Build community across lines of difference
According to Farah Bdour, our Jordanian Programs Director, “everything comes down to an educator or mentor’s ability to create a strong sense of belonging within their community among young leaders.”
“For example,” she added, “in places that host many refugee families, youth workers must establish and nurture the notion that one doesn’t have to be born and raised in the larger community to be an integral part of it.”
Farah recommends that people working with teens encourage them to express their multilayered identities by giving them the platform to explore them. So often, she told us, young people are eager to make their voices heard—they just need to be given the space and permission to share it.
Educators are also well-served by keeping their fingers on the pulse of the communities their students come from, and showing commitment to the issues that those communities face. When talking about underserved or oppressed communities, Farah recommends using inclusive language (“we” rather than “they”) and vocalize love and solidarity.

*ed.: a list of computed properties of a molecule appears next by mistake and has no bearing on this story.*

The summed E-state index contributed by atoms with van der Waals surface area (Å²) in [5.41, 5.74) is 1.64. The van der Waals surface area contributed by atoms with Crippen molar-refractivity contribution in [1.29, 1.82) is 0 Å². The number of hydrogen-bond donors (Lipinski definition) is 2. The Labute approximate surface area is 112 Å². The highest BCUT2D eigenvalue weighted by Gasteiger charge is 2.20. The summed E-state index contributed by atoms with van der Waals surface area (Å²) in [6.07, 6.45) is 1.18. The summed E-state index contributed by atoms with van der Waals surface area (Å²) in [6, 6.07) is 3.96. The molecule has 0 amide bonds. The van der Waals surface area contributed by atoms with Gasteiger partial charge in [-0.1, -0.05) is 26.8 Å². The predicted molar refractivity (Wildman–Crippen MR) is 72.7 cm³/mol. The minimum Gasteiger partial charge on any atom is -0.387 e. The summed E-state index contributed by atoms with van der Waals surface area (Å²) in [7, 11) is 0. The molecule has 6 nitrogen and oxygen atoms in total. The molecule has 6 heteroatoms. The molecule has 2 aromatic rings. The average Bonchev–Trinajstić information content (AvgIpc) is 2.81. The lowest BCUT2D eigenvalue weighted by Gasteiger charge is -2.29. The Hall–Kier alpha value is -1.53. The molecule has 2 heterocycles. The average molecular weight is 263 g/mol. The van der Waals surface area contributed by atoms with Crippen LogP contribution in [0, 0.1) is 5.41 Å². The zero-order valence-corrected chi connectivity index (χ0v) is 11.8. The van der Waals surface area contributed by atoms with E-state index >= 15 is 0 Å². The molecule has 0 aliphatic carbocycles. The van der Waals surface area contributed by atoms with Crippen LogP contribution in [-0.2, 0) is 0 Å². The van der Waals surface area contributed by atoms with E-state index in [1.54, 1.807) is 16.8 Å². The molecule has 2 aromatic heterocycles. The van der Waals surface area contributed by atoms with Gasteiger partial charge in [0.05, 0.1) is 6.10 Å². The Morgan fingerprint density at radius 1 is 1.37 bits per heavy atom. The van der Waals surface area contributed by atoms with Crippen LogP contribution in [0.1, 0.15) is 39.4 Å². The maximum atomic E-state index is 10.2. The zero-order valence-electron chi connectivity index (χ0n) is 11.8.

“All of this works to create a strong sense of belonging among young leaders, which will result in them being more engaged in their wider community,” she said.
Redefine what it means to be a leader
When teenagers are exposed to wrongdoings around them, or to things they don’t like that are happening in their communities, they sometimes react by saying, “But I’m only 15, I was born into this reality and I had nothing to do with making it,” according to Maayan Poleg, our Director of Israeli Programs.
Maayan believes this reaction doesn’t come from a place of not wanting that reality to change. Rather, it’s a defense mechanism, “aimed to protect them from realizing they have responsibility towards reality as it is, even if they did not actively contribute to creating it.”